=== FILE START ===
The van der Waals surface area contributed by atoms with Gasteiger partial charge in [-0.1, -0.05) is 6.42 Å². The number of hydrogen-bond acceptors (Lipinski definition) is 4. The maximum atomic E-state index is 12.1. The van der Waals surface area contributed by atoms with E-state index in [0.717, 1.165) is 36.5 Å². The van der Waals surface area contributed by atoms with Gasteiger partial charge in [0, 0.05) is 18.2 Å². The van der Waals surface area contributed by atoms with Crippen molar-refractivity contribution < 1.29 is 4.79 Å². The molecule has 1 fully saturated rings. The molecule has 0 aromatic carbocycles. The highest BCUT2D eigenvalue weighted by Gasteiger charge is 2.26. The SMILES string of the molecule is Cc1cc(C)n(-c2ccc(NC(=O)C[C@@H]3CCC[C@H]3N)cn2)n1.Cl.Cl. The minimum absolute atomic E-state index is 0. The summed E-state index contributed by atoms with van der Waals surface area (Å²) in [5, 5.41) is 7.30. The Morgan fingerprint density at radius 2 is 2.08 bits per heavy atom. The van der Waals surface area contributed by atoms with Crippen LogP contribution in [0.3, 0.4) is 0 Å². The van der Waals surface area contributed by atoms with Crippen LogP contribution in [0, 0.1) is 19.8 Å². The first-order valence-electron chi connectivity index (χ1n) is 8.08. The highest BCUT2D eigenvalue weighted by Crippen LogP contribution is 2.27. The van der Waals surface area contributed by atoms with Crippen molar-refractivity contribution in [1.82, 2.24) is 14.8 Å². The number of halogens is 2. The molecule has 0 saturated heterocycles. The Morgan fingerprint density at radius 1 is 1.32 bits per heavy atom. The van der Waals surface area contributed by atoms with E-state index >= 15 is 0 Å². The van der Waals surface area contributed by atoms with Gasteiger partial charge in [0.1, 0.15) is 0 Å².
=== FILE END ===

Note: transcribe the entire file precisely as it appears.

The van der Waals surface area contributed by atoms with Gasteiger partial charge in [-0.1, -0.05) is 6.42 Å². The number of hydrogen-bond acceptors (Lipinski definition) is 4. The maximum atomic E-state index is 12.1. The van der Waals surface area contributed by atoms with E-state index in [0.717, 1.165) is 36.5 Å². The van der Waals surface area contributed by atoms with Gasteiger partial charge in [0, 0.05) is 18.2 Å². The van der Waals surface area contributed by atoms with Crippen molar-refractivity contribution < 1.29 is 4.79 Å². The molecule has 1 fully saturated rings. The molecule has 0 aromatic carbocycles. The highest BCUT2D eigenvalue weighted by Gasteiger charge is 2.26. The SMILES string of the molecule is Cc1cc(C)n(-c2ccc(NC(=O)C[C@@H]3CCC[C@H]3N)cn2)n1.Cl.Cl. The minimum absolute atomic E-state index is 0. The summed E-state index contributed by atoms with van der Waals surface area (Å²) in [5, 5.41) is 7.30. The Morgan fingerprint density at radius 2 is 2.08 bits per heavy atom. The van der Waals surface area contributed by atoms with Crippen LogP contribution in [0.3, 0.4) is 0 Å². The van der Waals surface area contributed by atoms with Crippen LogP contribution in [0, 0.1) is 19.8 Å². The first-order valence-electron chi connectivity index (χ1n) is 8.08. The highest BCUT2D eigenvalue weighted by Crippen LogP contribution is 2.27. The van der Waals surface area contributed by atoms with Crippen molar-refractivity contribution in [1.82, 2.24) is 14.8 Å². The number of halogens is 2. The molecule has 0 saturated heterocycles. The Morgan fingerprint density at radius 1 is 1.32 bits per heavy atom. The van der Waals surface area contributed by atoms with E-state index >= 15 is 0 Å². The van der Waals surface area contributed by atoms with Gasteiger partial charge in [0.1, 0.15) is 0 Å².